10.13.2016

October 13, 2016
              Since the last update, we still continue to receive new arrivals. The UNHCR statistic officer here has not sent the daily email on number demographics/statistics in a week. Since the last post, we received 88 arrivals on the 10th of October, 102 on the 11th, 45 on the 12th, and today’s count is already at 45. In total 609 people have landed on Samos, Greece in the past 13 days. Every morning we wake up to immediately check the different WhatsApp groups on our mobiles to check the news. One group tells myself and a couple others about boats once they cross the international boundary, another group notifies the volunteers and organizations responsible for new-arrivals, and the last group is for all actors on the island. It has become a rare thing these past few weeks to not have a message or update informing of new arrivals.
              There are no current concrete numbers of persons residing in the camp. Three different groups have different statistics but all three are harrowing numbers: The Hellenic Police estimate 1735 on the island and in the camp, Refugee Immigration Services/RIS estimates, 1475, and the UNHCR estimates 1375. Since RIS is the government group that “runs” the camp I would go with their estimate. Daily the check each level to ensure who is living there.
              The camp is designed to hold 606 people. We are well past double the capacity, and the numbers are not decreasing substantially. Another section was added to the camp as temporary housing so half of the camp could go through renovations, but this has now become housing for new arrivals. The army leveled the ground in steppe-like levels so as to erect civil-protection tents. These tents house 20 persons, but there is no power, a dirt floor (rainy season has begun), no beds so all sleep on the ground, and the closest bathroom facilities are 25+ meters away. The one positive thing about the tents is the group responsible for housing allocation is beginning to do their job; they are no longer expecting the volunteers to do it for them. While it is not by any means perfect or as dignifying as we would like, we have to accept that basics of life has been met.
              Yesterday was perhaps one of the hardest I have endured in a while. Yesterday’s mission was to distribute clothing to all 102 new arrivals from the day before. The morning was busy with meetings and logistics; the afternoon I was scheduled with the team in the distribution cabin. We had not been fore warned about the 10 families leaving for the mainland and had to meet their last-minute needs. The busiest day since last winter in distribution saw 135 new arrivals come through the doors. Yesterday we saw 100 new arrivals, and 30-40 people leaving for Athens. Our shift started at 2pm/1400hrs, and we did not leave until 8pm/2000hrs. We usually keep to three hour shifts since distribution is stressful, close-quarters, and every has already worked, or will work another shift elsewhere. I spent the afternoon helping coordinate food and water to new arrivals waiting in registration, coordinating with the assistant camp manager on blankets and housing allocation, working the door of distribution to control the flow inside and to find out what needs are, and inside the cabin I was supervising. The team worked above and beyond and I am thankful that they were there yesterday.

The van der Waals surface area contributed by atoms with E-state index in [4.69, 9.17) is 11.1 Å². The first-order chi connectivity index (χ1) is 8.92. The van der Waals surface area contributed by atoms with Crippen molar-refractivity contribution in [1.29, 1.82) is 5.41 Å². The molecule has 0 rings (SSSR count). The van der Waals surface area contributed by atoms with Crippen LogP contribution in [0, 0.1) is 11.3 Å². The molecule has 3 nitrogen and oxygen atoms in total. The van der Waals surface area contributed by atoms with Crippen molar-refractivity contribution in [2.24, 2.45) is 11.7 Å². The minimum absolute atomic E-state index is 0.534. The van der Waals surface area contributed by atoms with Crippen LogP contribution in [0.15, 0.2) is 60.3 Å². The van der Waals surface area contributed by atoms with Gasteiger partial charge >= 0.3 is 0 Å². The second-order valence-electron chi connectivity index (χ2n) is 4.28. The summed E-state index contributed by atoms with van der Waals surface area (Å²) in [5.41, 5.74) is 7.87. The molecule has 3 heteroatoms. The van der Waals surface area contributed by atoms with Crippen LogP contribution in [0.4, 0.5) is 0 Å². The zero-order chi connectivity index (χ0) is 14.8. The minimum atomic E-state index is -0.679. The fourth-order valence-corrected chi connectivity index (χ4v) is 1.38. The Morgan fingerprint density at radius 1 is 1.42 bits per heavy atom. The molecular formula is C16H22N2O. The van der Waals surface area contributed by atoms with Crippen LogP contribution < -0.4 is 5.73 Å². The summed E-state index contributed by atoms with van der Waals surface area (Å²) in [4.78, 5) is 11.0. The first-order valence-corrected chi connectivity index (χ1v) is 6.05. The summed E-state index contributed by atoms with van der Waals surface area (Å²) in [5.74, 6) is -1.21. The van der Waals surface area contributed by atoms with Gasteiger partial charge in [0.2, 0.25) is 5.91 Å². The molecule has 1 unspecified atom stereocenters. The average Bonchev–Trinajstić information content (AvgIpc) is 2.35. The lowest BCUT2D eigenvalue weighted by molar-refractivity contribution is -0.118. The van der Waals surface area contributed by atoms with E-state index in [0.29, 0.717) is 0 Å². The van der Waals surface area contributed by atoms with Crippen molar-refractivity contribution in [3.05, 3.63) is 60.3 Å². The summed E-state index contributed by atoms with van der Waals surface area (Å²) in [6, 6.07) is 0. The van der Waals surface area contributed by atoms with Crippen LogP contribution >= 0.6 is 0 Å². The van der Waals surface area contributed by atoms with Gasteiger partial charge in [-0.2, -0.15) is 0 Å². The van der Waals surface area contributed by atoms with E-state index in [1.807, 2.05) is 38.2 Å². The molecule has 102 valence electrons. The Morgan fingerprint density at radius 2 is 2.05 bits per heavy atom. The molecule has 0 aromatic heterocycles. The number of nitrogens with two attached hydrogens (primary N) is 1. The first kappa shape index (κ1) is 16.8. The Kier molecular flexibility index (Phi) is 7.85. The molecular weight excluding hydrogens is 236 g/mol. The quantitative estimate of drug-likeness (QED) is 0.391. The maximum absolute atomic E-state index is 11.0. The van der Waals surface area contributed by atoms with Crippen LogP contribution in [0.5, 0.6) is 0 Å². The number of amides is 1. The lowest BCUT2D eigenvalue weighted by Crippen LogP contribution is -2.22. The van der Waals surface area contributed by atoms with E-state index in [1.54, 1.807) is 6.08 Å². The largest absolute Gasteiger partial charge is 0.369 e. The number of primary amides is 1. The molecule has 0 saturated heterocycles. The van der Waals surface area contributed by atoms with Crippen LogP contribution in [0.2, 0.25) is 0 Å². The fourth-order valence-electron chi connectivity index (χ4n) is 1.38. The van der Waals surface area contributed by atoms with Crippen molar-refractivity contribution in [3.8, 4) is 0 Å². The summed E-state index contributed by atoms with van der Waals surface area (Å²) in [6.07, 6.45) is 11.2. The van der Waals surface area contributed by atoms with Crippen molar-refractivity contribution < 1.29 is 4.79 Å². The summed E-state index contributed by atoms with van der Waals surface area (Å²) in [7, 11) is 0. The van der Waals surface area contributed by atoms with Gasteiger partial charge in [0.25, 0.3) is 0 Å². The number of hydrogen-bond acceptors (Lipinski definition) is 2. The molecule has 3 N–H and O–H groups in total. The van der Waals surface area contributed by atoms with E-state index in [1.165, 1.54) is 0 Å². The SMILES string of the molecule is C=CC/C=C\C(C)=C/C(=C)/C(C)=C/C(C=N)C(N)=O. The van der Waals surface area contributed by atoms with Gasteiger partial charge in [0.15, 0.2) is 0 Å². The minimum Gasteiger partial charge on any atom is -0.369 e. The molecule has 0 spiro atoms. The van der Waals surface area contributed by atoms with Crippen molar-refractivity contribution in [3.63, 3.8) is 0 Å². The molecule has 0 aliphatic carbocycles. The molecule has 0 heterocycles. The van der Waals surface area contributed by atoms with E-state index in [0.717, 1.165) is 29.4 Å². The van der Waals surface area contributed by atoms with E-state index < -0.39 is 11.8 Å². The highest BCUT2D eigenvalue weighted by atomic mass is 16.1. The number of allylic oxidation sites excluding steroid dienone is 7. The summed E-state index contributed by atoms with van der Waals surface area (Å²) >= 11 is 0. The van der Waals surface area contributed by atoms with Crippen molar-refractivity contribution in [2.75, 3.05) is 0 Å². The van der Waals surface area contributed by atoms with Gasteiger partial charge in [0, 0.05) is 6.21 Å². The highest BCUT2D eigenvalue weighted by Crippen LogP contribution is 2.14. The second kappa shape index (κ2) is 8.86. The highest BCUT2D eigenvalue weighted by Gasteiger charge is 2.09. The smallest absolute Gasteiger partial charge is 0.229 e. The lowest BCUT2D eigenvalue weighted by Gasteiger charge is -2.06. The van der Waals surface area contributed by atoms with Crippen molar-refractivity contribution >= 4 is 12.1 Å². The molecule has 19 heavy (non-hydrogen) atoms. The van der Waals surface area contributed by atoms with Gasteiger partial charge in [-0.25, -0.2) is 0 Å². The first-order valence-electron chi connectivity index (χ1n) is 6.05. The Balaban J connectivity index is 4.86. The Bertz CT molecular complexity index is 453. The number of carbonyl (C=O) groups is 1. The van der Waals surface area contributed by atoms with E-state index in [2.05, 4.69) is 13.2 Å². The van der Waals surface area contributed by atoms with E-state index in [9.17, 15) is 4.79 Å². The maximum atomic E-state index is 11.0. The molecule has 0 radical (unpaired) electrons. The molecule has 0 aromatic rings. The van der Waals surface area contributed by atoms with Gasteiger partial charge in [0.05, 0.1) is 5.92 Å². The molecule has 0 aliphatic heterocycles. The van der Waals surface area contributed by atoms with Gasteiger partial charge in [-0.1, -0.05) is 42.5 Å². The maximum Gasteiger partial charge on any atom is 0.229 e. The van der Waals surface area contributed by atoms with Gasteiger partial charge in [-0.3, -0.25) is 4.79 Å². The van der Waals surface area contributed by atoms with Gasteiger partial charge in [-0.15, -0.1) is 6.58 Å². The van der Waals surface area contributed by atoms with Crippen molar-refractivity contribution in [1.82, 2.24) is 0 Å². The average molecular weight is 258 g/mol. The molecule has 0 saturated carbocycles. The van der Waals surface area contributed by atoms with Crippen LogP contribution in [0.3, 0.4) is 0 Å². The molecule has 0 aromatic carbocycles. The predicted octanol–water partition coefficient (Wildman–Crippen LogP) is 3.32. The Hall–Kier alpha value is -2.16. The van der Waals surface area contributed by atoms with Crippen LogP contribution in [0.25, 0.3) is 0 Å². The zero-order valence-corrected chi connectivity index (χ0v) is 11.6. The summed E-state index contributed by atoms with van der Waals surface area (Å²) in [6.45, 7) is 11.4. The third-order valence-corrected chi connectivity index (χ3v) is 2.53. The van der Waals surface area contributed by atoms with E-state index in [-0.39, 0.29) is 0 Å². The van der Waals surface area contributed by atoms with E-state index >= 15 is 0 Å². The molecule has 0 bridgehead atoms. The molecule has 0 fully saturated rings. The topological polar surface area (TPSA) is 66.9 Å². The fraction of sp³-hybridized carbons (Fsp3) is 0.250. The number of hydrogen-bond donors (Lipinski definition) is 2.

Last night about 10 families left for the mainland. As I was looking at their ferry tickets and their police papers, I noticed that many had been in the camp for almost 7 months. There were many familiar faces leaving. The entrance of the camp was crowded with refugees and volunteers saying goodbye. Almost everyone was in tears: the volunteers because they knew the families and friends had no where to go but the streets of Athens, refugees leaving because they had to say goodbye to friends, and refugees staying because they too had to say goodbye. There were also many crying because they wanted their turn.
One of my closest friends here, a refugee who volunteers every day with me since I returned was so upset. He is Palestinian/Syrian. The asylum process for Palestinians is close to non-existent. We stood together at the gate saying goodbye to our many friends, many of them children who help us by distributing water and hygiene products. He had tears in his eye, after 5 months he still has no idea when he can move on, when he can find a place to call home. He turned to me and said “I stay because I need to help.” He is a true humanitarian, while knowing that his asylum process may not happen, he tells himself that he is here as a volunteer first, refugee second.
Another volunteer from the camp is from Burundei in central Africa. He as well is one of my closest friends, and every day outworks every other volunteer in distribution. Last night we left the camp together to meet the group for dinner. At one point he burst into tears, to which another volunteer was immediately there for him. He has been on the island for 7 months, and there is no hope for him leaving. So many of my volunteer friends who live in the camp have similar stories.
I must end this post, for once again I am in tears. Reliving each moment these past few weeks and trying to transfer it into manuscript form awaken memories that walk hand-in-hand with so many emotions. Babies crying echo throughout the camp, people and children arriving with no shoes, a family sitting on the side of the road eating their dinner while sitting in the dirt, people with frustration as we no longer have the clothing they need, border-patrol and police who will not let us give food and water to people who have had neither in 12 hours+, etc. the list could continue…

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